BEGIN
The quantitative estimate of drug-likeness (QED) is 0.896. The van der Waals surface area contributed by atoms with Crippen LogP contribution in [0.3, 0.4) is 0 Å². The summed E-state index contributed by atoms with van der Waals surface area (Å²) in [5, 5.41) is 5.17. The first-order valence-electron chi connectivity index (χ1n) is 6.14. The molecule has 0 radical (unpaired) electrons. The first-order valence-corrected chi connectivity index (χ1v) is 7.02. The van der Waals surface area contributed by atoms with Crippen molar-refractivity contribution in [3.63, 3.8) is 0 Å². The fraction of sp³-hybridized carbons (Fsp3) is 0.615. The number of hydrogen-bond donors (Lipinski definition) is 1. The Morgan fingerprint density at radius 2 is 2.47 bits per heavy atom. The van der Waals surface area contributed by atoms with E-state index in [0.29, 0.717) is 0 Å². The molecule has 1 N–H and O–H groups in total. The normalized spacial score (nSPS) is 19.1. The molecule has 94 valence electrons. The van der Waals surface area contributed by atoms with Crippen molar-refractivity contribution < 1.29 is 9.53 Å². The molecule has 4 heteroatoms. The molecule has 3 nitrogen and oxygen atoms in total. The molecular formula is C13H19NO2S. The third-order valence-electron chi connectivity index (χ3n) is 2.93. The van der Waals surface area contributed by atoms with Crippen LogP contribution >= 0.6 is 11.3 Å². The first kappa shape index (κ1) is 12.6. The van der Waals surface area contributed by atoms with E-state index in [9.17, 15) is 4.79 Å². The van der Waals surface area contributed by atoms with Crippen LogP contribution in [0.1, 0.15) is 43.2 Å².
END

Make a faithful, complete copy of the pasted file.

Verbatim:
The quantitative estimate of drug-likeness (QED) is 0.896. The van der Waals surface area contributed by atoms with Crippen LogP contribution in [0.3, 0.4) is 0 Å². The summed E-state index contributed by atoms with van der Waals surface area (Å²) in [5, 5.41) is 5.17. The first-order valence-electron chi connectivity index (χ1n) is 6.14. The molecule has 0 radical (unpaired) electrons. The first-order valence-corrected chi connectivity index (χ1v) is 7.02. The van der Waals surface area contributed by atoms with Crippen molar-refractivity contribution in [3.63, 3.8) is 0 Å². The fraction of sp³-hybridized carbons (Fsp3) is 0.615. The number of hydrogen-bond donors (Lipinski definition) is 1. The Morgan fingerprint density at radius 2 is 2.47 bits per heavy atom. The van der Waals surface area contributed by atoms with E-state index in [0.29, 0.717) is 0 Å². The molecule has 1 N–H and O–H groups in total. The normalized spacial score (nSPS) is 19.1. The molecule has 94 valence electrons. The van der Waals surface area contributed by atoms with Crippen molar-refractivity contribution < 1.29 is 9.53 Å². The molecule has 4 heteroatoms. The molecule has 3 nitrogen and oxygen atoms in total. The molecular formula is C13H19NO2S. The third-order valence-electron chi connectivity index (χ3n) is 2.93. The van der Waals surface area contributed by atoms with Crippen LogP contribution >= 0.6 is 11.3 Å². The first kappa shape index (κ1) is 12.6. The van der Waals surface area contributed by atoms with E-state index in [9.17, 15) is 4.79 Å². The van der Waals surface area contributed by atoms with Crippen LogP contribution in [0.1, 0.15) is 43.2 Å².